5 Essential Facts About Smoking

In case you need more reasons to quit.

woman blowing smoke

Medically reviewed in August 2021

Updated on April 11, 2022

Smoking kills about 480,000 people every year, and is a contributor to four of the five leading causes of deaths in the US: heart disease, cancer, lung disease and stroke. Need another reason to quit? Here are four—plus a piece of good news.

1. Smoking changes your DNA. A 2016 study of nearly 16,000 people published in Circulation: Cardiovascular Genetics suggests that not only does cigarette smoking cause changes to your cells’ DNA through a process called methylation, but some of those changes can stick around for more than 30 years. DNA methylation is part of the process that signals cells to “turn on” genes. Smoking causes methylation in about one-third of known genes. The good news: most of these genes are back to normal by five years after quitting smoking.

2. The chemicals in cigarette smoke read like the contents of an industrial supplies warehouse. Here are just some of the 7,000 chemicals contained in either tobacco or smoke:

  • Nicotine, a potent insecticide
  • Acetone, found in nail polish remover
  • Arsenic, found in rat poison
  • Butane, found in lighter fluid
  • Carbon monoxide, found in car exhaust
  • Formaldehyde, found in embalming fluid
  • Lead, found in batteries
  • Tar, found in blacktop

3. Smoking can cause conception and sexual problems. Since the 1960s it’s been known that smoking can cause birth defects, but many smokers don’t even make it as far as having children. Smoking can impair proper hormone production in women, which may make it more difficult to become pregnant. Men who smoke are more likely to have damaged DNA in their sperm, reducing the chance to conceive. Smoking also impairs blood flow, which can make it difficult for men to get an erection.

4. Smoking affects your entire body. You already know that smoking can cause cancer, lung disease, heart disease and stroke. But what about the rest of the body? It raises your risk of type 2 diabetes by 30 to 40 percent. Postmenopausal women who smoke have weaker bones than non-smokers, and are more susceptible to rheumatoid arthritis. Smoking also hurts your eyes, potentially increasing your risk of cataracts and age-related macular degeneration. Smoking can even aggravate your back—a 2012 study of more than 5,300 people with back pain found that pain went down considerably in people who quit smoking during the study.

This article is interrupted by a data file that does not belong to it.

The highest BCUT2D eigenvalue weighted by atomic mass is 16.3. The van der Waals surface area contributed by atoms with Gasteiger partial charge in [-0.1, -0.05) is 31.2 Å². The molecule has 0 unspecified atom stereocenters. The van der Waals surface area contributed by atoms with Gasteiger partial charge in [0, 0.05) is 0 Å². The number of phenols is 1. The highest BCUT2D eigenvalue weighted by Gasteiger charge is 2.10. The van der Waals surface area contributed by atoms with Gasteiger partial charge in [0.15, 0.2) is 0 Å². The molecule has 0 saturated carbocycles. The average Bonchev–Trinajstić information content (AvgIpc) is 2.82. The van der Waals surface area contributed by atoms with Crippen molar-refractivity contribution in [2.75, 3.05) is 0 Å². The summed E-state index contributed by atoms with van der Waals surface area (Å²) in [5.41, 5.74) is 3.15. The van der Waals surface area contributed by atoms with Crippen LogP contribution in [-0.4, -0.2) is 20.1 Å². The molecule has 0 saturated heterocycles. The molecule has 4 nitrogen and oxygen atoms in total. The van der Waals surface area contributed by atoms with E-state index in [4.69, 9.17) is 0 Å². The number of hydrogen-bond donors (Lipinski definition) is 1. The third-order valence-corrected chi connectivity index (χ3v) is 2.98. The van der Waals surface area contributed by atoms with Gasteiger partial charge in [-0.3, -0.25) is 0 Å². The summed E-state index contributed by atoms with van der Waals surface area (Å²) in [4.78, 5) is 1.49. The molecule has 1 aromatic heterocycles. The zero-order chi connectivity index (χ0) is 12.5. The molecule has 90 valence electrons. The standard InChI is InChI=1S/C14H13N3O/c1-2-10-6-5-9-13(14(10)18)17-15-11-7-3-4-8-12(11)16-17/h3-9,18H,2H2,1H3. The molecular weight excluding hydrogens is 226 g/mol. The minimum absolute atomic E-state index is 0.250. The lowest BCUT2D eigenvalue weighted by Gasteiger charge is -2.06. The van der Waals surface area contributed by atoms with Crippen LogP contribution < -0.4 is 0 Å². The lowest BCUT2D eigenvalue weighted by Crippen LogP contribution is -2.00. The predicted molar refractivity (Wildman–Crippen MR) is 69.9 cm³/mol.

5. Smoking rates are at an all-time low. According to data from 2014 (the most recent year available), 16.8 percent of Americans age 18 or older smoked. That’s about 40 million people. That’s a lot, but that percentage has declined every year since 1965, a year after the surgeon general’s first report on smoking. Even smoking among high school students has been on the downslope since 1997.

More good news: Many of the health risks smoking causes go away after you quit. Your risk of heart disease is cut in half a year after you quit. In five years your risk of mouth, throat, esophagus and bladder cancers are half of what they were when you smoke, and in 10 years your risk of lung cancer has been reduced by half. And some benefits happen even quicker: You’ll smell and taste better, your circulation improves, your immune system bounces back and your risk of a sudden heart attack goes down all within the first year after quitting. Don’t wait. Quit today.

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